show.php?author=thomas, d.n.&without=dups&submit=Cite&citeOrder=year&client=inc-refbase-1.0&showLinks=1&showRows=5


This method allows to include refbase results via an AJAX-style JavaScript. Simple examples can be seen here and here, and a real-world example is available here (for the latter, click the "Recent Publications" link in the navigation bar). As you can see from these examples, this JavaScript method allows to highlight selected parts of the citation (e.g. particular authors) in bold face.

The examples make use of the refbase javascript/show.js script to asynchronously query a refbase database and embed the returned results within the HTML page upon page load.

Check out the HTML source of the two simple examples (linked above). Both examples contain HTML forms that call the refbase showRefs() JavaScript function to generate & send a show.php query based on the form elements chosen by the user. Upon success, found results are written back to the web page. Both examples show slightly different ways of accomplishing the same thing. Btw, the second example will degrade gracefully if JavaScript isn't available and also shows what happens if nothing was found (e.g. try author "D. Piepenburg").

In addition to the client=inc-refbase-1.0 parameter, this JavaScript method requires the wrapResults=0 parameter to be present in the show.php URL. This causes refbase to output only a partial document structure containing solely the search results.

Here's the full URL that the JavaScript function generates (for author "D.N. Thomas" and contribution_id "refbase"). Note that the HTML source now only contains the results table holding the citations and links:

show.php?client=inc-refbase-1.0&wrapResults=0&submit=Cite&citeOrder=year&citeStyle=APA&showLinks=1&showRows=100&startRecord=1&without=dups&contribution_id=refbase&author=thomas, d.n.

Of course, you can tweak the usual show.php URL parameters to change the appearance of the results list. You can also leave out particular parameters, in which case refbase will use its global defaults (defined in initialize/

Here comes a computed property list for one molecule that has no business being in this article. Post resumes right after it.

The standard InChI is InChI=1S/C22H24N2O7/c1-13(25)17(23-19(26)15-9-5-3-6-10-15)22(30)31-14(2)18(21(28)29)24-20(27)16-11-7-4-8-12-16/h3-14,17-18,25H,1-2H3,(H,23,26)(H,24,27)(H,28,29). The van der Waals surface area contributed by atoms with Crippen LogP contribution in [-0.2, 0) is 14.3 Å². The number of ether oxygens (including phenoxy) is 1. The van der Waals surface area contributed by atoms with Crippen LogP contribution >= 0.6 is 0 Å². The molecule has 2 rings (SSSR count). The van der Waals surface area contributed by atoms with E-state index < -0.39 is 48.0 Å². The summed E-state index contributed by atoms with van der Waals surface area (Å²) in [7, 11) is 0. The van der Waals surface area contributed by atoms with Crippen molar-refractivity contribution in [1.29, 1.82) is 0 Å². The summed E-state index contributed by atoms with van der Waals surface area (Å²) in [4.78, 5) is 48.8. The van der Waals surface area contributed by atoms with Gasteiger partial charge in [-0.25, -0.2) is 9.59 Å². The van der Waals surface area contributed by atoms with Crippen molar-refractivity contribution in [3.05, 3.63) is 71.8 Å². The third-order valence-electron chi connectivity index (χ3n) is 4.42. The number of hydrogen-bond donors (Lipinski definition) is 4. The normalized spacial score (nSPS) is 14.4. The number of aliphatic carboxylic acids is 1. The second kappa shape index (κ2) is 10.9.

Here's a simple example that omits the links column (showLinks=0) and uses <div> tags in combination with CSS classes to allow for easy styling (viewType=Mobile):

show.php?client=inc-refbase-1.0&wrapResults=0&submit=Cite&showLinks=0&viewType=Mobile&without=dups&author=thomas, d.n.

Custom script

If you don't want to use any of the above methods, and you're using a high-level scripting language (such as PHP, Perl, Python or Ruby) to generate your web pages, you could always fetch results directly from within your script code, and include the returned HTML bits when serving your web page.

A nice real-world example of this method can be seen here. As another example, the refbase main page (index.php) uses function fetchDataFromURL() to fetch the five most recently added publications (as formatted citations), and includes them into the web page. Here's the appropriate show.php request:


As before, you need to include the client=inc-refbase-1.0 and wrapResults=0 parameters in the show.php URL so that refbase will only return partial HTML in response to your script's request.

APIs and tools

This section lists other APIs and clients/tools that may be used to integrate refbase data within your web site or work flow. Direct access to refbase data via standardized APIs may be useful if you need full control over the presentation of the data, or if you want to post-process the data before including them elsewhere.

  • If you know the permanent identifier for a record in the refbase database, the unAPI service gives you quick access to the record(s) in various export and citation formats.
  • The OpenSearch service let's you search refbase via a standardized search syntax (CQL) & retrieve results as Atom XML, HTML, RSS, SRW_DC XML or SRW_MODS XML. The refbase OpenSearch service can also return search suggestions for a given query.
  • The SRU/W web service is another standard search/retrieve service that supports CQL searches and outputs SRW_DC XML or SRW_MODS XML.
  • The 'refbase' command line client offers a shell interface to the refbase show.php API and implements some useful functionality on top of it.
  • The Biblio::Refbase Perl module implements an object-oriented interface to the refbase show.php API that can be used from within your own Perl scripts.

Let us know if you have further questions.